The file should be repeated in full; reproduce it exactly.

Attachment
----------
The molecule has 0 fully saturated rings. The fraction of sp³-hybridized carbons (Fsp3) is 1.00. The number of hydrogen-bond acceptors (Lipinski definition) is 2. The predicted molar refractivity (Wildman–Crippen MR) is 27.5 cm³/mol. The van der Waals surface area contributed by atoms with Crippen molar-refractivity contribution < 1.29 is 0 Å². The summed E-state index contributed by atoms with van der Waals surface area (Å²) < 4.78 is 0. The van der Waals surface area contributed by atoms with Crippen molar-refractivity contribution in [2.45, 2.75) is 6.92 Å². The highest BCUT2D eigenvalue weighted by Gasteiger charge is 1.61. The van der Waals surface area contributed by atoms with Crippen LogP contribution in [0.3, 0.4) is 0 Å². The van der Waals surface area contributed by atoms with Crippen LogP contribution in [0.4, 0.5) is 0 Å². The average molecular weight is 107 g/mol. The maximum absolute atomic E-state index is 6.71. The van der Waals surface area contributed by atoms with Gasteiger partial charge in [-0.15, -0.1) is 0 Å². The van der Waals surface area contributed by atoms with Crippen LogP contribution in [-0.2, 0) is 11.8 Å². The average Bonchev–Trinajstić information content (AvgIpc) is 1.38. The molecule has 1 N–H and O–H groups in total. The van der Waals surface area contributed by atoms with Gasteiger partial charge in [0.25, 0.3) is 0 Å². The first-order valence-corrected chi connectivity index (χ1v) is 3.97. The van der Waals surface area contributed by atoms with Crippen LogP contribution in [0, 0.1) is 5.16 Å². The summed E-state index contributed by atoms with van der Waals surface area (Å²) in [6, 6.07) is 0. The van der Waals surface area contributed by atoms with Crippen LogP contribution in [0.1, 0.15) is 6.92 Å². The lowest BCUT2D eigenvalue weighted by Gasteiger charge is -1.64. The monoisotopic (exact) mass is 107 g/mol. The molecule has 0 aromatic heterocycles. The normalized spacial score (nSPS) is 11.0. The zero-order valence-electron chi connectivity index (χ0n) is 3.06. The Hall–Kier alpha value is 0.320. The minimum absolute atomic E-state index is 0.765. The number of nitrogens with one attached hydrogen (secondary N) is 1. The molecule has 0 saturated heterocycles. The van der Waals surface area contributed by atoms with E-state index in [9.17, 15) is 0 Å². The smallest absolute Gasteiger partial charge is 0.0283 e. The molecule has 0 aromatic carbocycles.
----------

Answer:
The molecule has 0 fully saturated rings. The fraction of sp³-hybridized carbons (Fsp3) is 1.00. The number of hydrogen-bond acceptors (Lipinski definition) is 2. The predicted molar refractivity (Wildman–Crippen MR) is 27.5 cm³/mol. The van der Waals surface area contributed by atoms with Crippen molar-refractivity contribution < 1.29 is 0 Å². The summed E-state index contributed by atoms with van der Waals surface area (Å²) < 4.78 is 0. The van der Waals surface area contributed by atoms with Crippen molar-refractivity contribution in [2.45, 2.75) is 6.92 Å². The highest BCUT2D eigenvalue weighted by Gasteiger charge is 1.61. The van der Waals surface area contributed by atoms with Crippen LogP contribution in [0.3, 0.4) is 0 Å². The van der Waals surface area contributed by atoms with Crippen LogP contribution in [0.4, 0.5) is 0 Å². The average molecular weight is 107 g/mol. The maximum absolute atomic E-state index is 6.71. The van der Waals surface area contributed by atoms with Gasteiger partial charge in [-0.15, -0.1) is 0 Å². The van der Waals surface area contributed by atoms with Crippen LogP contribution in [-0.2, 0) is 11.8 Å². The average Bonchev–Trinajstić information content (AvgIpc) is 1.38. The molecule has 1 N–H and O–H groups in total. The van der Waals surface area contributed by atoms with Gasteiger partial charge in [0.25, 0.3) is 0 Å². The first-order valence-corrected chi connectivity index (χ1v) is 3.97. The van der Waals surface area contributed by atoms with Crippen LogP contribution in [0, 0.1) is 5.16 Å². The summed E-state index contributed by atoms with van der Waals surface area (Å²) in [6, 6.07) is 0. The van der Waals surface area contributed by atoms with Crippen LogP contribution in [0.1, 0.15) is 6.92 Å². The lowest BCUT2D eigenvalue weighted by Gasteiger charge is -1.64. The monoisotopic (exact) mass is 107 g/mol. The molecule has 0 aromatic heterocycles. The normalized spacial score (nSPS) is 11.0. The zero-order valence-electron chi connectivity index (χ0n) is 3.06. The Hall–Kier alpha value is 0.320. The minimum absolute atomic E-state index is 0.765. The number of nitrogens with one attached hydrogen (secondary N) is 1. The molecule has 0 saturated heterocycles. The van der Waals surface area contributed by atoms with E-state index in [9.17, 15) is 0 Å². The smallest absolute Gasteiger partial charge is 0.0283 e. The molecule has 0 aromatic carbocycles.